Redbridge Youth Council votes to make voices heard
- Credit: Archant
It is 5pm on a Monday evening and about 30 enthusiastic young people gather in a room at Redbridge Council.
This is not an after school club but the borough’s youth council, which is in the midst of an exciting nation wide consultation for young people to decide which issues important to them they want to bring to the attention of Parliament.
The Make Your Mark scheme enables pupils between 11 and 18 to vote for one issue from a list of 10 topics, which have been identified by young people across the UK as matters they would like members of the Youth Parliament to debate and campaign for in the year ahead.
Esah Bannister, 15, from Ilford High School and a member of Redbrige Youth Council, said: “The youth has been given an opportunity, for example to allow under 16 to vote in the EU election.
“If there is a chance for the youth to make a difference, it is possible this month through Make Your Mark.
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“There is a perception of youth as reckless and care free but we do care about others and you can take the youth seriously.
“From what I have seen, youth can demonstrated maturity that I wouldn’t have imagined.”
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In the meeting room of the young borough representatives, pills of ballot papers are being collected by each member to distribute in their schools to give a voice to all young people across the borough.
Zubir Malik, a council employee and one of the leaders of the youth council, said: “Last year 870,000 people took part and about 10,000 were from Redbridge.
“This year, we are hoping 1 million young people will get involved in the consultation.”
Among the issues listed are giving the vote at 16, securing new investment to tackle child poverty, lobbying the government on maintaining its climate change targets, challenging mental health stereotypes and tackling racism and religious discrimination.
Each young person can vote for one of the 10 issues and the top five will be debated on November 13 by the Youth Parliament before being brought forwards to the adult Parliament later this year.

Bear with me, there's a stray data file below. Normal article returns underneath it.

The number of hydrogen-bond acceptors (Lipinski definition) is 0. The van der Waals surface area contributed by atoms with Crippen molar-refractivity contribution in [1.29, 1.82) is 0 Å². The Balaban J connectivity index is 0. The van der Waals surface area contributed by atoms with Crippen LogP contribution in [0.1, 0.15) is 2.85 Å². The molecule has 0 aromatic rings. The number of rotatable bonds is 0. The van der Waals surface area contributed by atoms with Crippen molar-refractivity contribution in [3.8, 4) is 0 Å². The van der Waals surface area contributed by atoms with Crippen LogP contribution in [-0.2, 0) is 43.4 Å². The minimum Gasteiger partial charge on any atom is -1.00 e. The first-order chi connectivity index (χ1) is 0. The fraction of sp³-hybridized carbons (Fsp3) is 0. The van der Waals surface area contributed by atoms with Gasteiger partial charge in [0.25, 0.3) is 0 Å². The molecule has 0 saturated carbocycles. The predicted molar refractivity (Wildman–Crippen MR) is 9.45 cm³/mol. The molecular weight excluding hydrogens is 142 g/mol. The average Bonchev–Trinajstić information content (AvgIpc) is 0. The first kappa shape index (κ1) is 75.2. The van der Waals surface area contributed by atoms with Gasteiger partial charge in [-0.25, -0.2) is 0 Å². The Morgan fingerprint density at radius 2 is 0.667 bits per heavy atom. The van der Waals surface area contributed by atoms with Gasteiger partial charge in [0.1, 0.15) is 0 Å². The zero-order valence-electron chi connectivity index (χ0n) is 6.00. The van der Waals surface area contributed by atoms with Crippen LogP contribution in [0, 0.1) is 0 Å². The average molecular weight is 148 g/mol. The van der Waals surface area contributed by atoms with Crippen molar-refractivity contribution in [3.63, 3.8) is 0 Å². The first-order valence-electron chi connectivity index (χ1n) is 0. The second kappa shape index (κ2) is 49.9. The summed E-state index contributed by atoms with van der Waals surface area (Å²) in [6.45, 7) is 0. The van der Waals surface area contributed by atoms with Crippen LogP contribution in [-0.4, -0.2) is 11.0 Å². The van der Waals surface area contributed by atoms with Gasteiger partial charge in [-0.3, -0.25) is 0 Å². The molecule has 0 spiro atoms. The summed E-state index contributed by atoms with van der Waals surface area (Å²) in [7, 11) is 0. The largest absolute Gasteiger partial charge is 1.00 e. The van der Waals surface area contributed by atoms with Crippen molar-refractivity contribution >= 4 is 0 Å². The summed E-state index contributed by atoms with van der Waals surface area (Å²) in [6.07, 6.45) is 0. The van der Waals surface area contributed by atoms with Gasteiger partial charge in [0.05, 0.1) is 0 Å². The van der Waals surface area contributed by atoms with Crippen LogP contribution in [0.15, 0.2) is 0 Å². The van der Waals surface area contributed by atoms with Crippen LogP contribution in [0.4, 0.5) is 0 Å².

Ailish, 16, from Woodbridge High School, in Woodford, is the longest running member of the youth council.
She first joined three years ago, when she was in year 12, and she keeps a close watch on the day to day running of the council, taking the minutes of meetings and making sure it runs smoothly.
When Ailish joined the youth council, she had little interest in the politics but was passionate about her borough.
“I might live here for the rest of my life and it is for me to decide and make it better. I love Redbridge and this is about my future,” she said.
Esah Bannister, 15, from Ilford High School, was inspired to join the youth council just a year ago, after seeing the youth council debating in the council’s chamber.
In the youth council, Esah has been able to interact with young people on the subjects he cares about.
“You would be surprised at how much young people can do and how ambitious we can be.
“We’ve got a budget of £100,000 to spend on tackling our four main issues, which are mental health, safety on the streets, organising career conferences and creating a new web page for the youth council,” he said.
Ishrat, 13, from Mayfield School, Pedley Road, Goodmayes, discovered the youth council when elections for Redbridge representatives for the Youth Parliament were taking place in her school last year.
For Ishrat, the youth council has enabled her to find a place where she belongs and where she feels she can express her views with confidence.
“I like being involved in what goes on in the borough,” she said.
“It’s something that you are committing to and it’s good practice. I want to go into politics so it’s good for me.
“Being part of the youth council you can see what work and what doesn’t work.”
Lakshan, 15, from Ilford High School, came about the youth council when his friend Esah, who goes to the same school told him about it.
Lakshan followed his friend to his first youth council meeting and has come back ever since. He was delighted to learn his youth council activity were recognised by the Duke of Edinburgh Award, a programme which challenges young people to get involve in the community and rewards their extra curriculum interests.
For Lakshan, the youth council was an eye-opener about the area he lives in and enabled him to feel he could have an impact in its running.
“Before I came, I didn’t know much about the borough and I wasn’t in touch with the area, but the youth council has given me an insight into what is going on.